In September 2008 my mom gave me her old new sewing machine (she preferred her older one) after she moved out of her house in Ohio. I, an avid knitter who always said “knitters make the fabric with their hands, sewers just use a machine to sew the fabric together”, really took to sewing. So instant! So gratifying! So unlike knitting! The exception to this instant gratification of sewing for me is quilting. I much prefer throwing together a little wristlet or pillow than carefully selecting fabric, cutting the pieces out, sewing the pieces back together and then, then, you have to make a back, sandwich that together with a layer of batting, sew the sandwich together and put a binding on. Exhausting! Plus, I have no patience. But, I love the look and feel of quilts and the idea of making something so comforting. (Not that a purse does not give you comfort…) The first quilt I made, with a lot of help, was froma Kaffe Fasset kit my mom gave me. This took out the need to choose fabrics on my own, which I think was the point. I learned to piece squares, and hopefully get the corners to match up. My mom helped me quilt it (by helped, I mean she quilted it!) and put the binding on. Then she left. I was on my own with a sewing machine. Not quite knowing where to start, I dragged my friend to a quilt fair with me. She is a knitter also, so I was really hoping there would be some yarn around to make the trip worth while for her. We came across the Crafty Planet booth (I’ve mentioned before how much I adore Crafty Planet!) where they were selling 1 yard cuts and fat quarters (and yarn too!). I picked out a bunch of Amy Butler prints, and some other unidentified prints.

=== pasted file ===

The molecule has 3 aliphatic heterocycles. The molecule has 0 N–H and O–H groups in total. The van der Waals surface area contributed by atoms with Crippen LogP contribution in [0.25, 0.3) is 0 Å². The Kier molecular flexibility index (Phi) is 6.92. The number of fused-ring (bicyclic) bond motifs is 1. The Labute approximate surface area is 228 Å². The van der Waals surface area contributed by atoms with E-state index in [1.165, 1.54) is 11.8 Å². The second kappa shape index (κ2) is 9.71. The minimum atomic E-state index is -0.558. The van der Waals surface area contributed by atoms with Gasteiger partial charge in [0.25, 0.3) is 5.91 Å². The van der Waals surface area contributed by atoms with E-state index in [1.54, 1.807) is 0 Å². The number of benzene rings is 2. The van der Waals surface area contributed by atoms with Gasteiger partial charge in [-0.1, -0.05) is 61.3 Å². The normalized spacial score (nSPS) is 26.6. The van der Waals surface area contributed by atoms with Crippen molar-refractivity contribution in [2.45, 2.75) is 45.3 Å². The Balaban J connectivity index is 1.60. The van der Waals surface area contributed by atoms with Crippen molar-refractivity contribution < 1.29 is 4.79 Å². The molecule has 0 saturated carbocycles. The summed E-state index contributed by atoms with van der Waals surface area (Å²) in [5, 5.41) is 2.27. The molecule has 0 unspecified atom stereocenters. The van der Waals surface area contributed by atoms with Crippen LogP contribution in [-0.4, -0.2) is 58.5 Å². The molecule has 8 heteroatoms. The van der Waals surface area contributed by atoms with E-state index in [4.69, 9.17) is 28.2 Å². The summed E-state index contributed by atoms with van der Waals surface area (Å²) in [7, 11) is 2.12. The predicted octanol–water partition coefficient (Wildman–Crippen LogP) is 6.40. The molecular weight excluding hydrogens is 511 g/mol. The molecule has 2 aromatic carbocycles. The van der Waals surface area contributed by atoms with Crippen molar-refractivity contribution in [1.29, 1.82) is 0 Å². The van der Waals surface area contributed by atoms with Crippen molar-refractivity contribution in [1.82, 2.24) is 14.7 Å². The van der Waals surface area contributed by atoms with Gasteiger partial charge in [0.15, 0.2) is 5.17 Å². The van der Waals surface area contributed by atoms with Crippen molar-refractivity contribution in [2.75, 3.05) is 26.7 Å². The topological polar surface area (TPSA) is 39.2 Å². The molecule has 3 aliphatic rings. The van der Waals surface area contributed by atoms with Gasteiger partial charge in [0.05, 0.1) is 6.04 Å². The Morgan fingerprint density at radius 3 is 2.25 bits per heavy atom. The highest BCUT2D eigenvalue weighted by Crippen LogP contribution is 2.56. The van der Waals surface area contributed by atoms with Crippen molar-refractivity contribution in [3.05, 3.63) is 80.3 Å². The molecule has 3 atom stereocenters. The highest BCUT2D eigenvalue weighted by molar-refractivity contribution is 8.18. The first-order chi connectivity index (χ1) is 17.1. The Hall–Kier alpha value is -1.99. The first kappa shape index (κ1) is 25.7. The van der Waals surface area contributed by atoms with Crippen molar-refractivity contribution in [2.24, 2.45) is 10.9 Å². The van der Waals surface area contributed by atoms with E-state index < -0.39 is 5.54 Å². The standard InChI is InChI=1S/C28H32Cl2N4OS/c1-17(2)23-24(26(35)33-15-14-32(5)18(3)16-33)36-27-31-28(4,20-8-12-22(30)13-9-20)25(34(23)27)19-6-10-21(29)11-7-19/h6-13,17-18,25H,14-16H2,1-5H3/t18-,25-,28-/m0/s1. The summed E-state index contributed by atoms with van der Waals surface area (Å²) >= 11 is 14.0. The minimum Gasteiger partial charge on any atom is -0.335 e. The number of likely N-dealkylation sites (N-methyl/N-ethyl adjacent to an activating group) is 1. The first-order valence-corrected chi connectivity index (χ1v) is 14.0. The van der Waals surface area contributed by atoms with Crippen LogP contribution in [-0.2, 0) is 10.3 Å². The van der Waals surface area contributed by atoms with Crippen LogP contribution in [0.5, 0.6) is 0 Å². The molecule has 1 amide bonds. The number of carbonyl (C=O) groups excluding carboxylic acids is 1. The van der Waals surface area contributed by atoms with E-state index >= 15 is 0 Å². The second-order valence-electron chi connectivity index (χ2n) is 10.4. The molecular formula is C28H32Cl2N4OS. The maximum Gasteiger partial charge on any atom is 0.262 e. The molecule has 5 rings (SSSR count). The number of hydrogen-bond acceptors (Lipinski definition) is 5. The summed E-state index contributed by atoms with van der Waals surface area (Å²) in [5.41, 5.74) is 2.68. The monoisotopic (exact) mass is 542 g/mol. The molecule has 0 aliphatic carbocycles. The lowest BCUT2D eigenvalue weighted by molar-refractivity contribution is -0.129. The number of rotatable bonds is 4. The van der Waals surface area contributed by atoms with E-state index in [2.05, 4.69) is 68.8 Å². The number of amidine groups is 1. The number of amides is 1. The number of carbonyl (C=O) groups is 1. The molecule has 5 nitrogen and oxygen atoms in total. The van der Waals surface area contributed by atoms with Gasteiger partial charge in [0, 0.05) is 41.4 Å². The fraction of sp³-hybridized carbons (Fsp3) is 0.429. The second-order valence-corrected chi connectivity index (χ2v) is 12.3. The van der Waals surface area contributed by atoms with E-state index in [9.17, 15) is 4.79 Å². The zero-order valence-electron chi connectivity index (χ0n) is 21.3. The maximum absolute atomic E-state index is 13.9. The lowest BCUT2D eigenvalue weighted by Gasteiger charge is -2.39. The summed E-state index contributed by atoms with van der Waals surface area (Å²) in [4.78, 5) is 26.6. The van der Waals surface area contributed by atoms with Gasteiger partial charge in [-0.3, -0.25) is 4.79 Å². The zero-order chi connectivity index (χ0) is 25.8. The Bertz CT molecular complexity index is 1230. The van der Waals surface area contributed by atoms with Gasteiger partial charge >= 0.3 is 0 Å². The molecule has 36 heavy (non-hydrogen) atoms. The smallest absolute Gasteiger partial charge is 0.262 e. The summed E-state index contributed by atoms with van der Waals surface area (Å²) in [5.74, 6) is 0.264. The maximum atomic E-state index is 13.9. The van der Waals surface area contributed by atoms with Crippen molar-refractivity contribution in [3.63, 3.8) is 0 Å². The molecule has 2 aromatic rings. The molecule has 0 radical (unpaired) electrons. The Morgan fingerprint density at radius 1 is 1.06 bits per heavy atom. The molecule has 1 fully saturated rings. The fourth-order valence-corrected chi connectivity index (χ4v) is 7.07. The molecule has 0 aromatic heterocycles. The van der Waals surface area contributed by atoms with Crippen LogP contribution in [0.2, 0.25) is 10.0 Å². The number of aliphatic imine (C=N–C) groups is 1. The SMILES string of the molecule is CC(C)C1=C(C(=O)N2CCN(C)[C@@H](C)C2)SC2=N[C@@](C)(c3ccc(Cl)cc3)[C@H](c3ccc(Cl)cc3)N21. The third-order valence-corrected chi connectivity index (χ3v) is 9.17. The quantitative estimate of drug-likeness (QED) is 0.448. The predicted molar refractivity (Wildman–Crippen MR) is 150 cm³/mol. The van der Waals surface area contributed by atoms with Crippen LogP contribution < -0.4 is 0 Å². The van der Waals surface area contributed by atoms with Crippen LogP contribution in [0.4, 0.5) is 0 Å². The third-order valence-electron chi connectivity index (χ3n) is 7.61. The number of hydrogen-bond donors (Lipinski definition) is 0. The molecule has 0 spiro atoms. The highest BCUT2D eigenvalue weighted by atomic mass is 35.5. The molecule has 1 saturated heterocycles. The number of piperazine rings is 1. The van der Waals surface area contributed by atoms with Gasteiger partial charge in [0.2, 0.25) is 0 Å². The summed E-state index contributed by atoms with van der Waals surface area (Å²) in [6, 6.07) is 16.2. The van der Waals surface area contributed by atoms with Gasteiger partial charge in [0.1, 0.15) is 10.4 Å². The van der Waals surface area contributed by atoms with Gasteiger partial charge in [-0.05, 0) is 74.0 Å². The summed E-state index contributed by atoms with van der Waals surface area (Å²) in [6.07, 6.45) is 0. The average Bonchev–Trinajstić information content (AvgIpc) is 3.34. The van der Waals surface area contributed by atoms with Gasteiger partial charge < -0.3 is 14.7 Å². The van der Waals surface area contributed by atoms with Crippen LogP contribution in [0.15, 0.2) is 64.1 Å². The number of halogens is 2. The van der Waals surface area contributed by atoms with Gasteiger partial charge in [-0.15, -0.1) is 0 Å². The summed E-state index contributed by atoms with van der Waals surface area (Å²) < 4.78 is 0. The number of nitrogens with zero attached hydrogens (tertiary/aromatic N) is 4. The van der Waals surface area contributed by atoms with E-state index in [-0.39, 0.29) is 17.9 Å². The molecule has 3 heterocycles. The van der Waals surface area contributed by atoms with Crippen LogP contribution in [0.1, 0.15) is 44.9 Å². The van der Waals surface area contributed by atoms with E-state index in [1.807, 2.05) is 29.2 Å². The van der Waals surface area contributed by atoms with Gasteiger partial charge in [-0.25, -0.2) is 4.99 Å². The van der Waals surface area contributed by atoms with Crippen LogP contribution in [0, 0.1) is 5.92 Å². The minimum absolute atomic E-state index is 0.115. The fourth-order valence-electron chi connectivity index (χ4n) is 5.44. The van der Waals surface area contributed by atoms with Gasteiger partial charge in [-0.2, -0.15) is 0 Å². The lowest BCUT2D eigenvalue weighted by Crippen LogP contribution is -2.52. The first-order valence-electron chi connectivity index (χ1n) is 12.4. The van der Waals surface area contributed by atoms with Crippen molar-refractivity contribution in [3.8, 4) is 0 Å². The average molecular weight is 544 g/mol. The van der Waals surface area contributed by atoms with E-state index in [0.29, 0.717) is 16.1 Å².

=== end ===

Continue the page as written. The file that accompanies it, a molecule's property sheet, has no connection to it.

After a few more trips to Crafty Planet I had enough fabric to make a quilt! And had spend a small fortune…
I pieced it on my own, waited for my mom to get back into town and she quilted it for me. I only have made 4 quilts ever, this one being number 2, but I can already tell where I went wrong in choosing the fabric. This pattern needed fabric with small prints and a very, very subtle background. I thought my polka-dots were subtle enough, but I find them distracting. I do still find this quilt very pleasing. I love the colors, and the backing.